The U.S. Department of the Interior’s “Proposed Scientific Integrity Policy” addresses only issues of scientific misconduct by government scientists, while ignoring the problem of political interference in and misuse of science, which has been by far the greater problem at Interior. In his March 9, 2009, scientific integrity memorandum to heads of executive agencies, President Obama’s framing of his policy directive included this: “The public must be able to trust the science and scientific process informing public policy decisions. Political officials should not suppress or alter scientific or technological findings and conclusions.” The White House should send Interior Secretary Salazar back to the drawing board and tell him to do the rest of the job—developing, without delay, a policy to protect the integrity of how scientific research is used by government officials, and to protect research and communication by government scientists from political interference.The Department of the Interior has wide-ranging responsibilities and includes the following agencies:
Bureau of Indian Affairs
Bureau of Land Management
Bureau of Ocean Energy Management, Regulation and Enforcement (formerly the Minerals Management Service, renamed summer 2010)
Bureau of Reclamation
National Park Service
Office of Insular Affairs
Office of Surface Mining
United States Fish and Wildlife Service
United States Geological Survey
The “Proposed Scientific Integrity Policy of the Department of the Interior” was published in the Federal Register on August 31, for public review and comment through September 20.
The Department says the proposed policy is aimed at “ensuring accuracy and integrity in all scientific activities conducted in the Department.” Essentially, the proposed policy applies to department “employees and contractors who engage in scientific activities.” The policy would establish a code of scientific conduct, ethical standards for department “employees who conduct or supervise scientific activities for the Department, or who compile and translate scientific information into formats used by the Departmental management.” It would establish a process for dealing with alleged violations of the scientific conduct code, such as conflict of interest or scientific misconduct. Scientific misconduct is defined as “fabrication, falsification, or plagiarism in proposing, performing, or reviewing research, or in reporting research results.”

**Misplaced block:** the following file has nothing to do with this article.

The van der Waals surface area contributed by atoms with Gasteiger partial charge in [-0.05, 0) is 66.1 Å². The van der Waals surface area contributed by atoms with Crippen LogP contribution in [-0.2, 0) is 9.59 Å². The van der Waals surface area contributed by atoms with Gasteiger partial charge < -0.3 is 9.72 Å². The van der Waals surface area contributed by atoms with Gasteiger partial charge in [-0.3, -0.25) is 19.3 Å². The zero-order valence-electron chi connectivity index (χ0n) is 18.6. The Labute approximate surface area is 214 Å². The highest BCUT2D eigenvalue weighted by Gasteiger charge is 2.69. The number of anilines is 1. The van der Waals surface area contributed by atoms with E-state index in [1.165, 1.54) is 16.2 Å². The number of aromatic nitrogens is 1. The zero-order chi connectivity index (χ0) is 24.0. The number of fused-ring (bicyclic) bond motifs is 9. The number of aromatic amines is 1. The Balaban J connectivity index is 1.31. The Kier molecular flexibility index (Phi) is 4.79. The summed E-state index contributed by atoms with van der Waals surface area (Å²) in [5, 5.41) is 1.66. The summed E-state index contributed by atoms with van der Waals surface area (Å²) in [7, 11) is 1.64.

Unfortunately, the draft is far from comprehensive and only addresses research misconduct, while failing to address other principles laid out in President Obama’s March 9, 2009, memorandum to heads of executive departments and agencies on scientific integrity. The President’s memorandum said, in part:
The public must be able to trust the science and scientific process informing public policy decisions. Political officials should not suppress or alter scientific or technological findings and conclusions. If scientific and technological information is developed and used by the Federal Government, it should ordinarily be made available to the public. To the extent permitted by law, there should be transparency in the preparation, identification, and use of scientific and technological information in policymaking.